The government has released their first Emissions Reduction Plan (ERP), aimed at outlining the key targets and actions required to reduce our impact on climate change, and pave the way for our collective efforts. The plan spans from 2022 to 2025 and will be the first of many released in the bid to reach net zero emissions by 2050. To facilitate the required changes in the ERP, the Climate Emergency Response Fund (CERF) will provide $4.5 billion, $2.9 billion of which will be spent over the next four years. The CERF is funded by revenue gained from the selling of carbon credits to our biggest polluters under the Emissions Trading Scheme (ETS) and will be used in initiatives across every part of government and every sector of the economy.
The here and now
New Zealand has seen an unparalleled array of natural disasters over the past few years – even recent months. Severe droughts have been followed by repeated flooding and storm damage, leaving crops and agriculture devasted, and the supporting land unstable. Transport congestion in our city centres have been at all-time highs – the only relief coming from pandemic-induced lockdowns. Alternative forms of transport do not have the reach, accessibility or ease with which to support its use and the cost of living only compounds these issues. The Emissions Reduction Plan seeks to provide direction in our collective effort to address and reduce these obstacles, and outlines initiatives we can expect to see rolled out for some of our highest-emitting sectors.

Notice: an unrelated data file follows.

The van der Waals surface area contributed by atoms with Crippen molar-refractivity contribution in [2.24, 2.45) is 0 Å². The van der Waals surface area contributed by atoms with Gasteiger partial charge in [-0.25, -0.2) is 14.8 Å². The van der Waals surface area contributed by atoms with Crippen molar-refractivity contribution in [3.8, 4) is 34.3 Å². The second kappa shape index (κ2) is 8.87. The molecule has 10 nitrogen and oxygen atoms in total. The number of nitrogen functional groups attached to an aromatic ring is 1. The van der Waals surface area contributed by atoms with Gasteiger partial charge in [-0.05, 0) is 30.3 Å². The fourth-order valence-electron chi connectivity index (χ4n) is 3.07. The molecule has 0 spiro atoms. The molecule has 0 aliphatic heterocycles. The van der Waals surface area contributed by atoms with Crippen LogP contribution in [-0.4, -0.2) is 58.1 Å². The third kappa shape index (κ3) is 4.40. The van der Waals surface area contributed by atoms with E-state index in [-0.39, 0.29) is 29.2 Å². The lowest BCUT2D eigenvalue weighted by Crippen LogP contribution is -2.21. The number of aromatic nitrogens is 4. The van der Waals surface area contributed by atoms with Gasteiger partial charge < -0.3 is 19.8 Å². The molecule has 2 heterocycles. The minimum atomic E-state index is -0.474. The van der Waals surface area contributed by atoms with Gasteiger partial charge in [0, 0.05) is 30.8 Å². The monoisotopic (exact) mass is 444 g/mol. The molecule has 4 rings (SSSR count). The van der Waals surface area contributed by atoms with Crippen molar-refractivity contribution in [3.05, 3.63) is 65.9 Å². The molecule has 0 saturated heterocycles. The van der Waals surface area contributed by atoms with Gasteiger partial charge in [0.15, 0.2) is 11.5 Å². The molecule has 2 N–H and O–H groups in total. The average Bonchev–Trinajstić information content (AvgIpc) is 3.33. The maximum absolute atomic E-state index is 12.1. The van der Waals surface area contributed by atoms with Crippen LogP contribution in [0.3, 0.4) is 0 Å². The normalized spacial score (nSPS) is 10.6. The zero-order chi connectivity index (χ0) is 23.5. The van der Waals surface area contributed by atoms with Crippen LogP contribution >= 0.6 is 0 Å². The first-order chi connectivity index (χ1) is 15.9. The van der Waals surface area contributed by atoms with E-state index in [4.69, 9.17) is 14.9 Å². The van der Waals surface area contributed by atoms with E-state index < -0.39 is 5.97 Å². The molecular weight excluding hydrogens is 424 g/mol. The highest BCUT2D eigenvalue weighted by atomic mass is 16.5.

The most significant projects within the ERP were those that sought to address New Zealand’s transport emissions. Transport accounts for 17 percent of the country’s total gross emissions, and 39 percent of total domestic carbon dioxide (CO₂) emissions. The aim is to decarbonise transport through alternate forms such as walking, cycling or utilising trains and buses. To encourage the use of low-emission electric vehicles (EVs), the government has developed a $569 million scrap-to-replace scheme for low to middle income families to ‘scrap’ their old petrol vehicles in return for financial assistance to purchase an EV. If purchasing is not an option, a $20 million leasing scheme will be available. The Clean Vehicle Discount will also continue. With these combined projects, the hope is by 2035, 30 percent of our cars, vans and utes will be low-emission.
With regards to public transport, $350 million will fund the improvement of public access to walk and cycle ways, buses and trains. A completely decarbonised public transport bus fleet by 2035 will be funded with $40 million, with an extra $61 million going towards developing a sustainable and skilled workforce of bus drivers.
Freight transport emissions need to have reduced by 35 percent by 2035. Biofuels, hydrogen, zero-carbon trucks and zero-emissions shipping will be deployed to address this target along with $20 million.